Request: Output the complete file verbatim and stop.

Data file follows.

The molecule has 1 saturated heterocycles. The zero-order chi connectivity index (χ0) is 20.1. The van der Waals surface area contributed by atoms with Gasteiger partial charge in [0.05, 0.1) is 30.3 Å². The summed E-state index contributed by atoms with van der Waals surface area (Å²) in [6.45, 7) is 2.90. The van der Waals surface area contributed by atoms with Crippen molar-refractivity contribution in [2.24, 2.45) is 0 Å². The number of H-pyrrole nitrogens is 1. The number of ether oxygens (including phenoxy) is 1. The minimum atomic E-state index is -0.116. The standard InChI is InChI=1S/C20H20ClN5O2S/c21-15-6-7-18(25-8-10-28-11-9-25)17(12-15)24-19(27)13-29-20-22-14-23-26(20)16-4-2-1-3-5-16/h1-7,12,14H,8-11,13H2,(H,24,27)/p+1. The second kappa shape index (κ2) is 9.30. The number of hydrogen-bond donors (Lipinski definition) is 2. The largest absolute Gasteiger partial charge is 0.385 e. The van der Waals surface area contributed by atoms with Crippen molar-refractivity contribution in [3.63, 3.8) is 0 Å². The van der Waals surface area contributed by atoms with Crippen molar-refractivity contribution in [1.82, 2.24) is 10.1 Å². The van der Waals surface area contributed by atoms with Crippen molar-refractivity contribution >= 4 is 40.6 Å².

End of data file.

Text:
The molecule has 1 saturated heterocycles. The zero-order chi connectivity index (χ0) is 20.1. The van der Waals surface area contributed by atoms with Gasteiger partial charge in [0.05, 0.1) is 30.3 Å². The summed E-state index contributed by atoms with van der Waals surface area (Å²) in [6.45, 7) is 2.90. The van der Waals surface area contributed by atoms with Crippen molar-refractivity contribution in [2.24, 2.45) is 0 Å². The number of H-pyrrole nitrogens is 1. The number of ether oxygens (including phenoxy) is 1. The minimum atomic E-state index is -0.116. The standard InChI is InChI=1S/C20H20ClN5O2S/c21-15-6-7-18(25-8-10-28-11-9-25)17(12-15)24-19(27)13-29-20-22-14-23-26(20)16-4-2-1-3-5-16/h1-7,12,14H,8-11,13H2,(H,24,27)/p+1. The second kappa shape index (κ2) is 9.30. The number of hydrogen-bond donors (Lipinski definition) is 2. The largest absolute Gasteiger partial charge is 0.385 e. The van der Waals surface area contributed by atoms with Crippen molar-refractivity contribution in [3.63, 3.8) is 0 Å². The van der Waals surface area contributed by atoms with Crippen molar-refractivity contribution in [1.82, 2.24) is 10.1 Å². The van der Waals surface area contributed by atoms with Crippen molar-refractivity contribution >= 4 is 40.6 Å².